24 Lies a Second: A Long, Long Line

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A Long, Long Line

As hardly any new movies seem to have been released recently, I thought this would be an opportune moment to enjoy another classic from years gone by. So let us turn to a film which secured the services of a number of hugely successful stars and a couple of distinguished, Oscar-winning artists, yet which still languishes in relative obscurity: ladies and gentlemen, from 1978, I give you Luigi Cozzi's Starcrash.

Starcrash is concerned with the doings of comely space-smuggler Stella Star (played by the cult actress and model Caroline Munro) and her partner Akton (bubble-permed evangelical preacher/conman-turned-actor Marjoe Gortner), who seem to spend most of their time being chased by the Galactic Police. During one of their death-defying escapes they come across a lifeboat ejected from a ship in the fleet of the benevolent Emperor of the Universe (Christopher Plummer – yes, that Christopher Plummer) – while searching for the, um, doom planet of the Emperor's arch-rival Zarth Arn...

(I feel obliged at this point to stress that I am not making this up, this genuinely is a real film.)

...Zarth Arn, the ship came under attack and launched three lifeboats, one of which contained the vessel's commander, the Emperor's son Prince Simon (David Hasselhoff – yes, that David Hasselhoff). In order to put a stop to Zarth Arn's evil plan to take over the universe, the lifeboat with Prince Simon in it has to be found!

But clearly not yet, as first there is a subplot about Stella and Akton being nicked and sent to prison to be got out of the way. Stella is sentenced to hard labour, which in the universe of Starcrash consists of dumping radium into a furnace, for fairly obscure reasons. Stella is vocal in her concern as to what the radiation is doing to her skin, although it has to be said her choice of outfit (essentially a bikini top and hot pants) is probably not ideal protective clothing. Soon enough she hits on an escape plan, which is moderately successful as she does indeed escape, although on the other hand everyone else in the prison is killed when the radium furnaces blow up.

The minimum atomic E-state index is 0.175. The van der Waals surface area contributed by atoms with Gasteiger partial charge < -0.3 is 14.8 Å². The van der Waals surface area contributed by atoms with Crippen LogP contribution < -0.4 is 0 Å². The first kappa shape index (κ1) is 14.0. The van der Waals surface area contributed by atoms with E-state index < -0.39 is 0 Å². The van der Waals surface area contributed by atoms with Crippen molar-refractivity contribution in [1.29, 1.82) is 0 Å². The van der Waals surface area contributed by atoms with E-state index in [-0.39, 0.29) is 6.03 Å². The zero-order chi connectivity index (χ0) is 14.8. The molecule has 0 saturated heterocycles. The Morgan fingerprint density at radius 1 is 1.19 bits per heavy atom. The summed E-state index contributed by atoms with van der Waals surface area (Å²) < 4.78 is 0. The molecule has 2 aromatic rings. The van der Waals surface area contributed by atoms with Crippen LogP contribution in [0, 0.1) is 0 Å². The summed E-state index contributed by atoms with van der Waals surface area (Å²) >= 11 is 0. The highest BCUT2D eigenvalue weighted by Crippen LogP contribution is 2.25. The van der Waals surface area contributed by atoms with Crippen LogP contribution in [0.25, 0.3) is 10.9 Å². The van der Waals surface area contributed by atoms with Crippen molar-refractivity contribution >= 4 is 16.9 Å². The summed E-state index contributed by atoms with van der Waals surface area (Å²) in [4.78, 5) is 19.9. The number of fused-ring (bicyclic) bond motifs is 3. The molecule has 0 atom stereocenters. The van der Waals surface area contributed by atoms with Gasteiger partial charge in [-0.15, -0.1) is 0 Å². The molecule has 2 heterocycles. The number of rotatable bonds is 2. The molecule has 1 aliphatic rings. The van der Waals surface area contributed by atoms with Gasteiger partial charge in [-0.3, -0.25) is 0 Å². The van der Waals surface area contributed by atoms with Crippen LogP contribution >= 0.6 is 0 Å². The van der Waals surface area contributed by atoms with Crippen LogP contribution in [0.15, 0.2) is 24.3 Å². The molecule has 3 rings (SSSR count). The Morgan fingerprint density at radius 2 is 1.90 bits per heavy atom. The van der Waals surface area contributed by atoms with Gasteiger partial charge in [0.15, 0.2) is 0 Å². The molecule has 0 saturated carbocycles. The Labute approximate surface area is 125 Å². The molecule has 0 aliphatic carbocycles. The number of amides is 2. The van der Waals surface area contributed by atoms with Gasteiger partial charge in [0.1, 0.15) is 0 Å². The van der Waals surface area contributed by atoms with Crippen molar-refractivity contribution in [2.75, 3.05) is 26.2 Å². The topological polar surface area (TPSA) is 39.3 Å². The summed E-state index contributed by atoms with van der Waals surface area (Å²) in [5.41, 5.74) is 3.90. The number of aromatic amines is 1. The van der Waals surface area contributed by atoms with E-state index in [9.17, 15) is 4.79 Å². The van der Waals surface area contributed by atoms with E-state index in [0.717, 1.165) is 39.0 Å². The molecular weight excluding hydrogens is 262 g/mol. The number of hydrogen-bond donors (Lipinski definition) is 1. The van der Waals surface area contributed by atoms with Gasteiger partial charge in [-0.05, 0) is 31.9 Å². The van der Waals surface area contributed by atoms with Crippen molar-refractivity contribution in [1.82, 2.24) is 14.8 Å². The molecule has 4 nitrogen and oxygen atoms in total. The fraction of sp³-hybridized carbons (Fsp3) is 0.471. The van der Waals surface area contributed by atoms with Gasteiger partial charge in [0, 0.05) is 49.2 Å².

Starcrash does not dwell on such trivial things as moral responsibility, however, and soon Stella has had her sentence quashed and, along with Akton, is helping the Imperial secret police look for Prince Simon's lifeboat. The Imperial secret police consist of Captain Thor, who is a bald green man, and Elle, who, despite the name, is a robot bearing a striking resemblance to a man with a bucket on his head, with a yee-haw accent and personality.

So off they go on their quest, which takes in Amazons on horseback, cavemen, badly-animated rip-offs of classic Ray Harryhausen sequences, unexpected betrayal (Captain Thor has decided to join Zarth Arn as his 'prince of darkness'), sparkling dialogue ('No-one can survive these deadly rays!' 'These deadly rays will be your death!'), David Hasselhoff shooting lasers out of his eyes, and so on.